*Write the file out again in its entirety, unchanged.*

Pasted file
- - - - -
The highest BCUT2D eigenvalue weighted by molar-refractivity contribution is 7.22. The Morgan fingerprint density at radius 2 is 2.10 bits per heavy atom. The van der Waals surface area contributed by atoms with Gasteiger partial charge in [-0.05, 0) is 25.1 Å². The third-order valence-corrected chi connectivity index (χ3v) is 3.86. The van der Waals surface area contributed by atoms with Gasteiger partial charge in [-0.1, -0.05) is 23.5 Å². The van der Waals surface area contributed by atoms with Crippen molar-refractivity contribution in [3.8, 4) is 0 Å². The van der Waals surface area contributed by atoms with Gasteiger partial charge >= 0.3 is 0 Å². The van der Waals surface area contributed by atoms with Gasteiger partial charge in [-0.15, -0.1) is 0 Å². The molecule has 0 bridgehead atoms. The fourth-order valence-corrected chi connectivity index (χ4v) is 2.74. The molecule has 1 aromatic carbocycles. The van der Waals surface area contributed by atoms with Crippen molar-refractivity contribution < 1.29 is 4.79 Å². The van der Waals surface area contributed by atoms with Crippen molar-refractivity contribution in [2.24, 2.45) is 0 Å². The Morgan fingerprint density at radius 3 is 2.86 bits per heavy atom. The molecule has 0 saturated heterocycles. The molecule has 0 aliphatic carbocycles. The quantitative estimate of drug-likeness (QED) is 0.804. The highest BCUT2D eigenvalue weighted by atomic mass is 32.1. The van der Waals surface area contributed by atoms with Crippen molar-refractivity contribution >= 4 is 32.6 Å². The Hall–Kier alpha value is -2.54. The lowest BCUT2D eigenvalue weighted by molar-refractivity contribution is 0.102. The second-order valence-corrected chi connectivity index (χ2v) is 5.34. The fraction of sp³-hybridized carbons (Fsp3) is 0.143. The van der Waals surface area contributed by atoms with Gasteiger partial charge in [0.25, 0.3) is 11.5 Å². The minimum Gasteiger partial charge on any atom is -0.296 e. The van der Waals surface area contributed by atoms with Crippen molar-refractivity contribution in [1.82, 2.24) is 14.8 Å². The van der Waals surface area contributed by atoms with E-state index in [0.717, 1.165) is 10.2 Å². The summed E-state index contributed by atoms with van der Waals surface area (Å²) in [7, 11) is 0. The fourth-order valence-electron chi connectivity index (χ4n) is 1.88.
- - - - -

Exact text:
The highest BCUT2D eigenvalue weighted by molar-refractivity contribution is 7.22. The Morgan fingerprint density at radius 2 is 2.10 bits per heavy atom. The van der Waals surface area contributed by atoms with Gasteiger partial charge in [-0.05, 0) is 25.1 Å². The third-order valence-corrected chi connectivity index (χ3v) is 3.86. The van der Waals surface area contributed by atoms with Gasteiger partial charge in [-0.1, -0.05) is 23.5 Å². The van der Waals surface area contributed by atoms with Crippen molar-refractivity contribution in [3.8, 4) is 0 Å². The van der Waals surface area contributed by atoms with Gasteiger partial charge >= 0.3 is 0 Å². The van der Waals surface area contributed by atoms with Gasteiger partial charge in [-0.15, -0.1) is 0 Å². The molecule has 0 bridgehead atoms. The fourth-order valence-corrected chi connectivity index (χ4v) is 2.74. The molecule has 1 aromatic carbocycles. The van der Waals surface area contributed by atoms with Crippen molar-refractivity contribution < 1.29 is 4.79 Å². The van der Waals surface area contributed by atoms with Crippen molar-refractivity contribution in [2.24, 2.45) is 0 Å². The Morgan fingerprint density at radius 3 is 2.86 bits per heavy atom. The molecule has 0 saturated heterocycles. The molecule has 0 aliphatic carbocycles. The quantitative estimate of drug-likeness (QED) is 0.804. The highest BCUT2D eigenvalue weighted by atomic mass is 32.1. The van der Waals surface area contributed by atoms with Crippen molar-refractivity contribution >= 4 is 32.6 Å². The Hall–Kier alpha value is -2.54. The lowest BCUT2D eigenvalue weighted by molar-refractivity contribution is 0.102. The second-order valence-corrected chi connectivity index (χ2v) is 5.34. The fraction of sp³-hybridized carbons (Fsp3) is 0.143. The van der Waals surface area contributed by atoms with Gasteiger partial charge in [0.25, 0.3) is 11.5 Å². The minimum Gasteiger partial charge on any atom is -0.296 e. The van der Waals surface area contributed by atoms with Crippen molar-refractivity contribution in [1.82, 2.24) is 14.8 Å². The van der Waals surface area contributed by atoms with E-state index in [0.717, 1.165) is 10.2 Å². The summed E-state index contributed by atoms with van der Waals surface area (Å²) in [7, 11) is 0. The fourth-order valence-electron chi connectivity index (χ4n) is 1.88.